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The BBC's Steve Humphrey
"In a symbolic gesture bolt croppers were used to open the gate"
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Saturday, 8 April, 2000, 18:23 GMT 19:23 UK
Greenham given back to the people
Greenham protest
The Greenham women were a symbol of nuclear protest
The fences are coming down at Greenham Common.

The US airforce base housed cruise missiles in the 1980s and early 1990s, and for 18 years women staged a protest there.

The US air force built huge bunkers
Now, for the first time in 60 years, the public will be allowed to wander round the 1,200-acre site, which has been out-of-bounds since it was taken over by the wartime government of 1941.

The US air force took over the base in the late 1960s. Throughout the '80s, the nuclear protest at Greenham common became the symbol of the anti-nuclear movement in Britain.

Trespassers risked being shot.

Greenham Common
1941- air base
1968- US air force
1980- Cruise Missiles
1982-30,000 women protestors
1991-Missiles removed
But on Saturday the fence was cut down with a ceremonial pair of bolt-cutters to mark it being returned to public space.

West Berkshire Council bought the base in 1997 and the area will now be classed as a Site of Special Scientific Interest.

"The reopening of the commons to the public is a great achievement," said council leader Dr Royce Longton.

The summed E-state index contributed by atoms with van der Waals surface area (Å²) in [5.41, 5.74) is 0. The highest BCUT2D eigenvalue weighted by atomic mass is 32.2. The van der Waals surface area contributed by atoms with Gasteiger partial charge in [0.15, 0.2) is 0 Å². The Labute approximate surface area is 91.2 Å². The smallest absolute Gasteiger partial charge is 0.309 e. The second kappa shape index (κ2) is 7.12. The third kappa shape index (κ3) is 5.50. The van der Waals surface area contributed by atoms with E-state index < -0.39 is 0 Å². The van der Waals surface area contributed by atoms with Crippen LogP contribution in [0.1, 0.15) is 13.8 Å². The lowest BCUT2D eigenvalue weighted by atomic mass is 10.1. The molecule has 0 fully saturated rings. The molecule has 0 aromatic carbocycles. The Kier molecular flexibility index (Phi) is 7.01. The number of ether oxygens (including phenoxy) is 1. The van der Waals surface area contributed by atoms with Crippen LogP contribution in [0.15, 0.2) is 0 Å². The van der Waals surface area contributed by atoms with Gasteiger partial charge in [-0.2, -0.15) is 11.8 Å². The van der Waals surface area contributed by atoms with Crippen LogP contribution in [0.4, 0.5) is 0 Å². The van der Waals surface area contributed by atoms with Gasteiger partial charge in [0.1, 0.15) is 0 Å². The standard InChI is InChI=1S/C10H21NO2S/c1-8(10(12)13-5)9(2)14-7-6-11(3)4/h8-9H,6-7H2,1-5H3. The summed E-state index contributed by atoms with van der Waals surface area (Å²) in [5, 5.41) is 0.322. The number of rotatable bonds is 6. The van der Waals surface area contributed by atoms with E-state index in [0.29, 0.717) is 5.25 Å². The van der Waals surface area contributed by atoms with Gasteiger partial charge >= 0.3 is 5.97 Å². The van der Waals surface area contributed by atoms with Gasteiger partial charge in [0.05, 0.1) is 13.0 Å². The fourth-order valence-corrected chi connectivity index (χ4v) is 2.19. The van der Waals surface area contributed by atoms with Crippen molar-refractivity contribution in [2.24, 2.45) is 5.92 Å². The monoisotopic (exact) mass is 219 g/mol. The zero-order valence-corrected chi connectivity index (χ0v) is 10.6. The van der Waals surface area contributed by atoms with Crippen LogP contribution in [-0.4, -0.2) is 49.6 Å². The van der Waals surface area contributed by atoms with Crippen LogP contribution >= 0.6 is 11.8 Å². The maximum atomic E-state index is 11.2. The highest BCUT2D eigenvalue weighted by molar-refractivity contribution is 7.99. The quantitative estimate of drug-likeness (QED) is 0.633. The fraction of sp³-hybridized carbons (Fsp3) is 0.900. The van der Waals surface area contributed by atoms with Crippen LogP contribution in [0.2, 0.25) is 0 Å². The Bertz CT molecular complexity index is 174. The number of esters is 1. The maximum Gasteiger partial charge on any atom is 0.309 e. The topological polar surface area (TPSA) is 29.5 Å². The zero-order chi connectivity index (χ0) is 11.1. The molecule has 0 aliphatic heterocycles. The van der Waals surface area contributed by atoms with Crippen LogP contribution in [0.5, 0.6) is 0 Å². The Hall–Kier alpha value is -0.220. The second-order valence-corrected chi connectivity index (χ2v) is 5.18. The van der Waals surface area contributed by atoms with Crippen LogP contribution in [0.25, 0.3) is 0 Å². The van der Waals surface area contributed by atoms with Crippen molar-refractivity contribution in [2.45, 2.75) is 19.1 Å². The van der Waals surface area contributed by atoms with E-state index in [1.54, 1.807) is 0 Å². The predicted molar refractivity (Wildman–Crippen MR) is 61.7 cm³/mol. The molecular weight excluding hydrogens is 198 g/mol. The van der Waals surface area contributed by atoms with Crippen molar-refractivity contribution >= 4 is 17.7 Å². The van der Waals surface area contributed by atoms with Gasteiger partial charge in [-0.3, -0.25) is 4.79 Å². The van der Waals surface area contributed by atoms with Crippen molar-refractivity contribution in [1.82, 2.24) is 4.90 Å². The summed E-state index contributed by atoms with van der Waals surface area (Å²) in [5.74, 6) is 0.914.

Missiles leaving Greenham Common
The last of the missiles left the camp in 1991
"It is symbolic of this council's commitment to preserving the best of our countryside and wildlife habitats to be cherished for generations to come." More than 1m tonnes of concrete were dug up as the former air base's runways were removed, and a huge underground fuel tank has also been taken out.

However, the control tower remains and will be developed as a heritage centre.

The council also plans to buy the three remaining missile silos from the MoD in June next year.

A life-size sculpture of a cruise missile commemorates the base's role in the nuclear age.

Former Greenham protestor Jill Truman, who made numerous trips to the base between 1982 and 1992, told BBC News Online: "I vividly remember the horrible, horrible barbed wire - but also the sense of community. There were no leaders. It was tremendously empowering for women.

"The thought that people can now walk freely there - where the countryside is so beautiful - is a marvellous feeling. It has always been common land after all."

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See also:

29 Nov 99 | Greenham Common
Britain's nuclear arms run down
10 Nov 99 | Greenham Common
The women's peace camp
10 Nov 99 | Greenham Common
Jean Hutchinson: The threat is still with us
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